Paragraph f looks to me (but what do I know?) like a get-out/escape clause, if “exercise a discretion” means “I’ll do what the f**k I want” (which is how I’d naively translate it? Maybe a lawyer could correct my interpretation (“I’ll do what the f**k I want if I can bully or bluster you into believing I had a good reason at the time”, maybe?)

Here are the “explanatory notes“:

697. New section 50B of the 1998 Act makes supplemental provisions in relation to the information-sharing order powers in section 50A, and includes a non-exhaustive list of the kinds of provisions that may be included in an order under section 50A. New section 50B(1) provides that an order may remove or modify any legal barrier to information-sharing. This could be by repealing or amending other primary legislation, changing any other rule of law (for example, the application of the common law of confidentiality to defined circumstances), or creating a new power to share information where that power is currently absent. This section also provides for the conferral of powers on particular persons, the imposition of prohibitions and restrictions upon disclosure or sharing, and the provisions of a power to allow persons to exercise a discretion in dealing with such matters.

When popular websites changes their terms and conditions, it sometimes hits the blogosphere. But we have to remember that the web isn’t for everyone, and that most people don’t use the web as aggressively as do most OUseful.info readers. But if you live in the UK, the above “terms and conditions” could well apply to you one day soon. So maybe we should be taking more of an interest? (Or maybe y’all do, and it’s just me who’s late to the party…?)

One way forward might be if we encourage the growth of initiatives like the following (reviewed here) by making use of the resources provided and adding our own commentary/contribution to the discussion, as well as airing these matters in a wider forum than the Westminster village?

which leads to a page of White Paper Resources for Media and Bloggers. Resources that us bloggers can use to build a post around (remembering, of course, who actually produced the resources…), or at least that will act as a starting point for developing an understanding of what the government thinks it’s trying to achieve with yet more legislation. (See also: New Opportunities – Goevrnment 2.0 sites.)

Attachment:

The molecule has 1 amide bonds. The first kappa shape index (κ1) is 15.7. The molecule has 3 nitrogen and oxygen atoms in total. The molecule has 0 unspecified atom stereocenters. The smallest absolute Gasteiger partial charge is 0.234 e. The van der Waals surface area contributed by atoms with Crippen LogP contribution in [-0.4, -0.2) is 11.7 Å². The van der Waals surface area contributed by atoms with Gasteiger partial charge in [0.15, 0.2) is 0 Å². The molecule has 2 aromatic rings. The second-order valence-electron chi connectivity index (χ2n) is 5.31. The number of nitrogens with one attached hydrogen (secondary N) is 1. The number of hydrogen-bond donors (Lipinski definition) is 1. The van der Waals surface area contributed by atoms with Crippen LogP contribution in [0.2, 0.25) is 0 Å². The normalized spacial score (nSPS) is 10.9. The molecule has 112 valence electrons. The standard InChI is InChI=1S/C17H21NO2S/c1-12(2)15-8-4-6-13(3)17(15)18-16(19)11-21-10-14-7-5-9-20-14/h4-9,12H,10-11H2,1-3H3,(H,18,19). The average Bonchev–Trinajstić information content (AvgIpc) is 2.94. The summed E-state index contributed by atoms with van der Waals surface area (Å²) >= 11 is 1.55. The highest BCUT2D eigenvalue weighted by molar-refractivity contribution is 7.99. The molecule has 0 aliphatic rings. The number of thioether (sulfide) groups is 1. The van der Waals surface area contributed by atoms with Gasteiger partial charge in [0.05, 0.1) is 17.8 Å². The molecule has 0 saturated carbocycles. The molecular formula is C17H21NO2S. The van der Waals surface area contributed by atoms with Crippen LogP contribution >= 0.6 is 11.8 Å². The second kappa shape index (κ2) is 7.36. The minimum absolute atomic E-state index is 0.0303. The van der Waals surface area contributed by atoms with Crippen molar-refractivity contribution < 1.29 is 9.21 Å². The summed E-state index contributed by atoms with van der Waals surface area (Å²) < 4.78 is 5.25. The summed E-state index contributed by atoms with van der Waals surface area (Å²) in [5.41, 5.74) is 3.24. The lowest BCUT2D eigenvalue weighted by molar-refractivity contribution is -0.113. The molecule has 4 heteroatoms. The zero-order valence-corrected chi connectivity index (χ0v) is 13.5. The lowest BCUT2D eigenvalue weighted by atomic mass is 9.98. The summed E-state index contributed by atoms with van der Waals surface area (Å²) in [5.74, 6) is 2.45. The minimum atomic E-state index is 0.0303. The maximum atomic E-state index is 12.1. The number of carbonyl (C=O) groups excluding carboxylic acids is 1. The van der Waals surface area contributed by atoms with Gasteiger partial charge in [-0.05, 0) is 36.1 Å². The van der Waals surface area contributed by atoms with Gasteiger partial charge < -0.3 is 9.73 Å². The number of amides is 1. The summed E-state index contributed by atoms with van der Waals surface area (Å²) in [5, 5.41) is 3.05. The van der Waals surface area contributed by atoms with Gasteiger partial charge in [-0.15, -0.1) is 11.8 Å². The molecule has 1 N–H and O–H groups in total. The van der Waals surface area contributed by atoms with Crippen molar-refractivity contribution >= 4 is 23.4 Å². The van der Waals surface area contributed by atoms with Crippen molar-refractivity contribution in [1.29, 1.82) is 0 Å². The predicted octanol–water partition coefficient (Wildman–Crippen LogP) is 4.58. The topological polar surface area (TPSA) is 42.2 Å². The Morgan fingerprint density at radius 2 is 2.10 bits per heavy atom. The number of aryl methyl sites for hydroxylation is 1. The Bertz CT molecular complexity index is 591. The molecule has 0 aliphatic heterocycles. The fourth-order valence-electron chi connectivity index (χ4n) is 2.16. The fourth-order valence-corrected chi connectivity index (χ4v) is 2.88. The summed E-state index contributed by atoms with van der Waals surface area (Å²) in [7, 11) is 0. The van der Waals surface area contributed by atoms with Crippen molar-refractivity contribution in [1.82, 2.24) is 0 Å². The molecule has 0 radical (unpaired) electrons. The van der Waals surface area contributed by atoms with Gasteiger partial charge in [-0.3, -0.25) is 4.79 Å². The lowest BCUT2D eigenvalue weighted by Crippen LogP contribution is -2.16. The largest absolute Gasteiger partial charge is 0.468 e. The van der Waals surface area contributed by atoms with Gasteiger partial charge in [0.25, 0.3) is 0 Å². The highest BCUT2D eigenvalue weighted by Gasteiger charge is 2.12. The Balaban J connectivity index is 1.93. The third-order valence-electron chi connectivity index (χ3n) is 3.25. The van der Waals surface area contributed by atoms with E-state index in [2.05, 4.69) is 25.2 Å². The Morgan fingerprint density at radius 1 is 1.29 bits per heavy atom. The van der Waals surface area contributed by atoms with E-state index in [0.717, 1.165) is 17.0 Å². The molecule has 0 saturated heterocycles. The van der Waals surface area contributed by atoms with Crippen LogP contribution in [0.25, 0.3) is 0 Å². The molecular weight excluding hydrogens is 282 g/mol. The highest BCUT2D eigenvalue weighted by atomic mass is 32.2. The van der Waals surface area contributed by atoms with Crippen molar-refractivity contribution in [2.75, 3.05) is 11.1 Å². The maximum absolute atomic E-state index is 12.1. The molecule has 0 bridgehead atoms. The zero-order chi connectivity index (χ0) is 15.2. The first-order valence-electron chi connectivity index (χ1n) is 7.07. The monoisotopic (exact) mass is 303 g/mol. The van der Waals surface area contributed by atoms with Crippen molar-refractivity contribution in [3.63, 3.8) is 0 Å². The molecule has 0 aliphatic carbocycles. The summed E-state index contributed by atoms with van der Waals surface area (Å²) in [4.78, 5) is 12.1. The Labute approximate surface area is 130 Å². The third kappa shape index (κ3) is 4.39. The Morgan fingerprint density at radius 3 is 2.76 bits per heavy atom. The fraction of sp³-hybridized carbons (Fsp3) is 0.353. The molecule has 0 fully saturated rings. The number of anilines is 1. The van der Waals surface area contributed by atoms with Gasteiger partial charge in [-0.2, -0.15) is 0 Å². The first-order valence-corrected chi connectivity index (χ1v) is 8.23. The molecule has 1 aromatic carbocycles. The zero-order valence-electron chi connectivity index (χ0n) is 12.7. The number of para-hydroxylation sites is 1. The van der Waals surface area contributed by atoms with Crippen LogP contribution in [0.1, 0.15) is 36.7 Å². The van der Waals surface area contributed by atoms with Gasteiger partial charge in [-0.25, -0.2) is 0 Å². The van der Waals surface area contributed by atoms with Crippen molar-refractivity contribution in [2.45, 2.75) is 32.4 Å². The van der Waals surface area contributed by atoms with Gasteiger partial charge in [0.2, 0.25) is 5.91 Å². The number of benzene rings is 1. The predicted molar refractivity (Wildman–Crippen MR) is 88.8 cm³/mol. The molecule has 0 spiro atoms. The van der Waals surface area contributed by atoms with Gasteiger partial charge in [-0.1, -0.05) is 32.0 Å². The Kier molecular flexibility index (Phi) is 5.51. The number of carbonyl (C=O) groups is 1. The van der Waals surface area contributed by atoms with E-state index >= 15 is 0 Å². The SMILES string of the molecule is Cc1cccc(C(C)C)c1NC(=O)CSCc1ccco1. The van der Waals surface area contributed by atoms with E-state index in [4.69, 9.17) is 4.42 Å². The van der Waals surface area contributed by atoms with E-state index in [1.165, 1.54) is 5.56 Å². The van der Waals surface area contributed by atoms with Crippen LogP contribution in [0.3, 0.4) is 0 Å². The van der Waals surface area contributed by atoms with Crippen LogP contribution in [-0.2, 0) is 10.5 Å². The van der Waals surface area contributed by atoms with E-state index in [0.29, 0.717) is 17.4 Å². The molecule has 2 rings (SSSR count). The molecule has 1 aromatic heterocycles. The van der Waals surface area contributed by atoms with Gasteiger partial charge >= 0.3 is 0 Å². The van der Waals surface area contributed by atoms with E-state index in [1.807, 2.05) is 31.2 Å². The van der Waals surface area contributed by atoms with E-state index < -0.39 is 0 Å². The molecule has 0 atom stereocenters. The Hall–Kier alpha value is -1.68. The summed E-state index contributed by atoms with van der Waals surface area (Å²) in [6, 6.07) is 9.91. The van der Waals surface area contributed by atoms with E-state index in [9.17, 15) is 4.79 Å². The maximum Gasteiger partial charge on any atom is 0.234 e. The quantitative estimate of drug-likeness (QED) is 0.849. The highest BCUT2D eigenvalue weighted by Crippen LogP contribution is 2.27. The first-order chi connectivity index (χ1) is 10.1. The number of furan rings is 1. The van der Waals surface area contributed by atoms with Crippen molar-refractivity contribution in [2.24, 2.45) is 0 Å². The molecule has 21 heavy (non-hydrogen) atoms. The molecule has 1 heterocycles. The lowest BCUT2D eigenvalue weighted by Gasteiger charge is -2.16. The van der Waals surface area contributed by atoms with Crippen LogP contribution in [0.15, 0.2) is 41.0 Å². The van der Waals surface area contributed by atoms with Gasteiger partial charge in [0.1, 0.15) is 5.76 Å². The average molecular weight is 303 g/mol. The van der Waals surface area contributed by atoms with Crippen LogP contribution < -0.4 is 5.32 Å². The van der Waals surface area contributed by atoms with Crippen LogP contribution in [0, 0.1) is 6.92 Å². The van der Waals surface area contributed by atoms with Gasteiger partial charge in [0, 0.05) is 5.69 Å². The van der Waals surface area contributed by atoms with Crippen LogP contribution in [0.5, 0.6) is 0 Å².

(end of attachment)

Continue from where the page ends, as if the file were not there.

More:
(Remember also the reach out into the blogosphere by the debate on the future of Higher Education? We all got involved, right? Err….)

Anyway, anyway, if Tesco Clubcard’s T’s and C’s included the “data-sharing” provisions outlined above, would you be any more or less concerned?

Nah, probably not; who cares anyway…?!

PS if you do want to follow the Bill along, you can track its progress here:
Coroners and Justice Bill 2008-09: Progress of Bill including links to debates

I didn’t notice an RSS feed, though? If I get a chance, I’ll try to put one together over the weekend… (although, arguably, doing it now would be more useful – and more timely – than revising online course materials (for a deadline I’ve already missed) that go live to students for the first time in, err, March 2010, I believe?!;-)

Author: Tony Hirst

I'm a Senior Lecturer at The Open University, with an interest in #opendata policy and practice, as well as general web tinkering...

5 thoughts on “Data Sharing is Good, Right? Or is HM Gov Evil?”

  1. I’d say ‘not evil’ but (i) inclined towards flexible solutions with plenty of wiggle-room; and (ii) not all that great at transparency.

    Happily, that’s why civil servants don’t get to approve laws, but it also means that we need plenty of help and prodding to get the issues in front of interested citizens and politicians so they can get properly informed and sift the good ideas from the bad…

  2. @steph My take on evil, in the sense of “is Google/Tesco/Dunnhumby/HMG evil?” is (as Ray B2fxxx Corrigan pointed out to me) is more accurately shorthand for “is there the potential to do evil?”.

    That is, notwithstanding the fluff we_would_never “guarantees” that are made in advance of a law being passed (we will ensure there are full controls in place etc etc), are the laws/Ts & Cs constructed in such a way that we can imagine a malicious or malevolent agent acting within the letter of the law, yet still go beyond any intended ‘acceptable’ course of action that the lawmakers sought to “frame”, limit or restrict in their drafting of the law.

    If the answer to any query of the “could this Bad Thing happen in this situation?” type is “well, yes, I suppose you could do that, legally, but we would never…” my answer would be “well someone might and it would be YOUR fault…”

    – They came first for the … –

Comments are closed.

%d bloggers like this: